Publication:
Development of cyanobacteria prediction models and mitigation countermeasures

dc.contributor.advisor Sharma, Ashish en_US
dc.contributor.advisor Mehrotra, Rajeshwar en_US
dc.contributor.advisor Kim, Seokyeon en_US
dc.contributor.author Kim, Seungbeom en_US
dc.date.accessioned 2022-03-15T08:35:37Z
dc.date.available 2022-03-15T08:35:37Z
dc.date.issued 2020 en_US
dc.description.abstract Cyanobacteria, also referred to as blue-green algae, are aquatic and photosynthetic, that is, that live primarily in fresh water and salt water. In addition to unattractive colour and smelly odour, abundance of cyanobacteria worsens water-quality and generates toxins that can harm humans and animals alike. Lack of enough data, its independence across multiple sampling time steps, as well as the presence of more than one causative factors, each with different levels of influence on the response, has resulted in limited progress in the development of generalized Cyanobacteria modelling and prediction frameworks. In this thesis, using a few key dominant factors, relatively practical and universally applicable two models for predicting the cyanobacterial bloom have been developed. The first model is a binary model and forecasts the occurrence/non-occurrence of cyanobacterial bloom at a given time step conditional on the dominant environmental variables and the cyanobacteria concentration at the preceding time step. The bacterial growth dynamic to the model is included by defining the weight functions which quantify the importance assigned to the key environmental variables namely, temperature, velocity and nutrients. A probabilistic model can yield a distribution of possible outcomes and therefore helps not only to understand the degree of outcome but also to make a relevant solution with uncertainty. Following this, a two-stage probabilistic model has been developed. In the first stage, cyanobacteria occurrences are generated using a first-order conditional Markov model. The conditioning vector includes the cyanobacterial count on the preceding time step and a few environmental variables. On occasions where the first stage model predicts the occurrence of cyanobacteria, the second stage model generates cyanobacterial cell counts using a nonparametric kernel density approach assuming first-order Markovian conditional dependence. As a final stage of this thesis, a few scenarios for controlling cyanobacterial bloom growth are assessed in terms of changes in the environmental variables and financial implications. Both developed models provide promising results and offer the capability of applying them to other areas. The suggested countermeasure provides an interesting and economically feasible solution to deal with cyanobacterial bloom issue en_US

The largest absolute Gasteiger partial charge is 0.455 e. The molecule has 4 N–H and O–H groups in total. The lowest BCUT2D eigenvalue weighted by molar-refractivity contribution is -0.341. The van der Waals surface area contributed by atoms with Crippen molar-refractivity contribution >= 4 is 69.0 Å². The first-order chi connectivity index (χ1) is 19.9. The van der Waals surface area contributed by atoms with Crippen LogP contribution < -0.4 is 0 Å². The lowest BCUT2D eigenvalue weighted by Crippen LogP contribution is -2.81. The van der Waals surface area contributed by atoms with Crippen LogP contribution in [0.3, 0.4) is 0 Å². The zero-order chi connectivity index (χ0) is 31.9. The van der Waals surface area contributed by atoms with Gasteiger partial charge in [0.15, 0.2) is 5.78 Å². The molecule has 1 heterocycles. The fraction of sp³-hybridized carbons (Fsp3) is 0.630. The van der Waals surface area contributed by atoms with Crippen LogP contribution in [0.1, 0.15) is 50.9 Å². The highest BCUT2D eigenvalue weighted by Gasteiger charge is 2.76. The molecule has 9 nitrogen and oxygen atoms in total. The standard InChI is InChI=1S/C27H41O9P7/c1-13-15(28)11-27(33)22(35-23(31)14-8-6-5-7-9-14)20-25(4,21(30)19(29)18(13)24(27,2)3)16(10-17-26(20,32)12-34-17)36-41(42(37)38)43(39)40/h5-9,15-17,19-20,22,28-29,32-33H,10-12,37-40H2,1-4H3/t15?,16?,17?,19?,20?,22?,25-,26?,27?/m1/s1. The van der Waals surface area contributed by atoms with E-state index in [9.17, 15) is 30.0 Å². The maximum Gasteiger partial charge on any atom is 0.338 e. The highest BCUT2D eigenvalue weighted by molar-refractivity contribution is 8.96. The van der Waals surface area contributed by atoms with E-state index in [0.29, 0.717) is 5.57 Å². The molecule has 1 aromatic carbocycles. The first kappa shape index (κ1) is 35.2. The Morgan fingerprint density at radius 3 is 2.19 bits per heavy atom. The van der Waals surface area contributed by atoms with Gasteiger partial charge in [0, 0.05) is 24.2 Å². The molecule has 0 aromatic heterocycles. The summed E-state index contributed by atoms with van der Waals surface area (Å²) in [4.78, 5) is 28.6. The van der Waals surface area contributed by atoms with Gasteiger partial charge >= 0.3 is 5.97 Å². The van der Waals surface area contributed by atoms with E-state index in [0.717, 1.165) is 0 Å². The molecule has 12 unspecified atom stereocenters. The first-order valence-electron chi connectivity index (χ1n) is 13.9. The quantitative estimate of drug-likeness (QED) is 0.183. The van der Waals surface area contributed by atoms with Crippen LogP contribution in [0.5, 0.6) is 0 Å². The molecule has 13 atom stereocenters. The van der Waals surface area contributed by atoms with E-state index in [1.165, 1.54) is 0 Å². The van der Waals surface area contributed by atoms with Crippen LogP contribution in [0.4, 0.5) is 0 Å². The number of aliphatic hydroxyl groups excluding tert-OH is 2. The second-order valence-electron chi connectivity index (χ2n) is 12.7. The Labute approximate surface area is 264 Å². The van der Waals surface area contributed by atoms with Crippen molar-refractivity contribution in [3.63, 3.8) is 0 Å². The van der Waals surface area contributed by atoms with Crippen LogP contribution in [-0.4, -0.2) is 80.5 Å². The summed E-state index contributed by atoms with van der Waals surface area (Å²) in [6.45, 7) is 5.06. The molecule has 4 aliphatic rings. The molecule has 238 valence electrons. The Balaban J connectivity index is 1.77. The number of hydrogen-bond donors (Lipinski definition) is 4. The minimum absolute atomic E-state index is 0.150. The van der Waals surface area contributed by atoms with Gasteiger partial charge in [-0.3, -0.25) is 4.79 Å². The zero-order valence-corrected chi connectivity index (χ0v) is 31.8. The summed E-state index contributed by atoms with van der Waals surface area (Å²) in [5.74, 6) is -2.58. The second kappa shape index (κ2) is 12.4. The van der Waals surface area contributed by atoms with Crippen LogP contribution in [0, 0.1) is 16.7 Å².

dc.identifier.uri http://hdl.handle.net/1959.4/70164
dc.language English
dc.language.iso EN en_US
dc.publisher UNSW, Sydney en_US
dc.rights CC BY-NC-ND 3.0 en_US
dc.rights.uri https://creativecommons.org/licenses/by-nc-nd/3.0/au/ en_US
dc.subject.other Markov Model en_US
dc.subject.other Cyanobacteria en_US
dc.subject.other Probabilistic Modelling en_US
dc.title Development of cyanobacteria prediction models and mitigation countermeasures en_US
dc.type Thesis en_US
dcterms.accessRights open access
dcterms.rightsHolder Kim, Seungbeom
dspace.entity.type Publication en_US
unsw.accessRights.uri https://purl.org/coar/access_right/c_abf2
unsw.date.embargo 2022-03-18 en_US
unsw.description.embargoNote Embargoed until 2022-03-18
unsw.identifier.doi https://doi.org/10.26190/unsworks/2174
unsw.relation.faculty Engineering
unsw.relation.originalPublicationAffiliation Kim, Seungbeom, Civil & Environmental Engineering, Faculty of Engineering, UNSW en_US
unsw.relation.originalPublicationAffiliation Sharma, Ashish, Civil & Environmental Engineering, Faculty of Engineering, UNSW en_US
unsw.relation.originalPublicationAffiliation Mehrotra, Rajeshwar, Civil & Environmental Engineering, Faculty of Engineering, UNSW en_US
unsw.relation.originalPublicationAffiliation Kim, Seokyeon, Civil & Environmental Engineering, Faculty of Engineering, UNSW en_US
unsw.relation.school School of Civil and Environmental Engineering *
unsw.thesis.degreetype Masters Thesis en_US
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